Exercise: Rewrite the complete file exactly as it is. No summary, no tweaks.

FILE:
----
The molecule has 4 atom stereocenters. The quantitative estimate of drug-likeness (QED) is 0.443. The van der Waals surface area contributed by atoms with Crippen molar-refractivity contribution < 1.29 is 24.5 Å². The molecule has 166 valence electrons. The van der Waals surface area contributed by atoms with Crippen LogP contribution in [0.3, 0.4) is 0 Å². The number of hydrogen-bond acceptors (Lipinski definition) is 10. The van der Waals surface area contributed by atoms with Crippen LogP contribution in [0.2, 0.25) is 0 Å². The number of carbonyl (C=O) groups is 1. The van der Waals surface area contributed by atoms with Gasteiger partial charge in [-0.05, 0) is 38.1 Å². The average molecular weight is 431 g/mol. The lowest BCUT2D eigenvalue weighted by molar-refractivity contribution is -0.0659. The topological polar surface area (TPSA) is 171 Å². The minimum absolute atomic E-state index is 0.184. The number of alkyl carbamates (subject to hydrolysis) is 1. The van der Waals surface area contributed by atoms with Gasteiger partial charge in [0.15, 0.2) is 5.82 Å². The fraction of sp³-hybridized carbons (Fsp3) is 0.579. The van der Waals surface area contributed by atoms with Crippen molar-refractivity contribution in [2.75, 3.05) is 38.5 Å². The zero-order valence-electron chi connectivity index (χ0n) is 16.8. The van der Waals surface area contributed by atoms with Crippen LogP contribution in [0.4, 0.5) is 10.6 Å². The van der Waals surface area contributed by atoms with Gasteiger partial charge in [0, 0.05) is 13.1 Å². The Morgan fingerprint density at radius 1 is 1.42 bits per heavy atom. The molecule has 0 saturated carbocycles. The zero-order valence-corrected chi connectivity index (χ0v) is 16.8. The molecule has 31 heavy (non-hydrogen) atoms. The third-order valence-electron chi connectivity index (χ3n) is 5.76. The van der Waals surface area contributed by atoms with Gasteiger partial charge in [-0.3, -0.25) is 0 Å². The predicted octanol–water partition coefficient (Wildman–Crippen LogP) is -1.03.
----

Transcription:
The molecule has 4 atom stereocenters. The quantitative estimate of drug-likeness (QED) is 0.443. The van der Waals surface area contributed by atoms with Crippen molar-refractivity contribution < 1.29 is 24.5 Å². The molecule has 166 valence electrons. The van der Waals surface area contributed by atoms with Crippen LogP contribution in [0.3, 0.4) is 0 Å². The number of hydrogen-bond acceptors (Lipinski definition) is 10. The van der Waals surface area contributed by atoms with Crippen LogP contribution in [0.2, 0.25) is 0 Å². The number of carbonyl (C=O) groups is 1. The van der Waals surface area contributed by atoms with Gasteiger partial charge in [-0.05, 0) is 38.1 Å². The average molecular weight is 431 g/mol. The lowest BCUT2D eigenvalue weighted by molar-refractivity contribution is -0.0659. The topological polar surface area (TPSA) is 171 Å². The minimum absolute atomic E-state index is 0.184. The number of alkyl carbamates (subject to hydrolysis) is 1. The van der Waals surface area contributed by atoms with Gasteiger partial charge in [0.15, 0.2) is 5.82 Å². The fraction of sp³-hybridized carbons (Fsp3) is 0.579. The van der Waals surface area contributed by atoms with Crippen molar-refractivity contribution in [2.75, 3.05) is 38.5 Å². The zero-order valence-electron chi connectivity index (χ0n) is 16.8. The van der Waals surface area contributed by atoms with Crippen LogP contribution in [0.4, 0.5) is 10.6 Å². The van der Waals surface area contributed by atoms with Gasteiger partial charge in [0, 0.05) is 13.1 Å². The Morgan fingerprint density at radius 1 is 1.42 bits per heavy atom. The molecule has 0 saturated carbocycles. The zero-order valence-corrected chi connectivity index (χ0v) is 16.8. The molecule has 31 heavy (non-hydrogen) atoms. The third-order valence-electron chi connectivity index (χ3n) is 5.76. The van der Waals surface area contributed by atoms with Gasteiger partial charge in [-0.3, -0.25) is 0 Å². The predicted octanol–water partition coefficient (Wildman–Crippen LogP) is -1.03.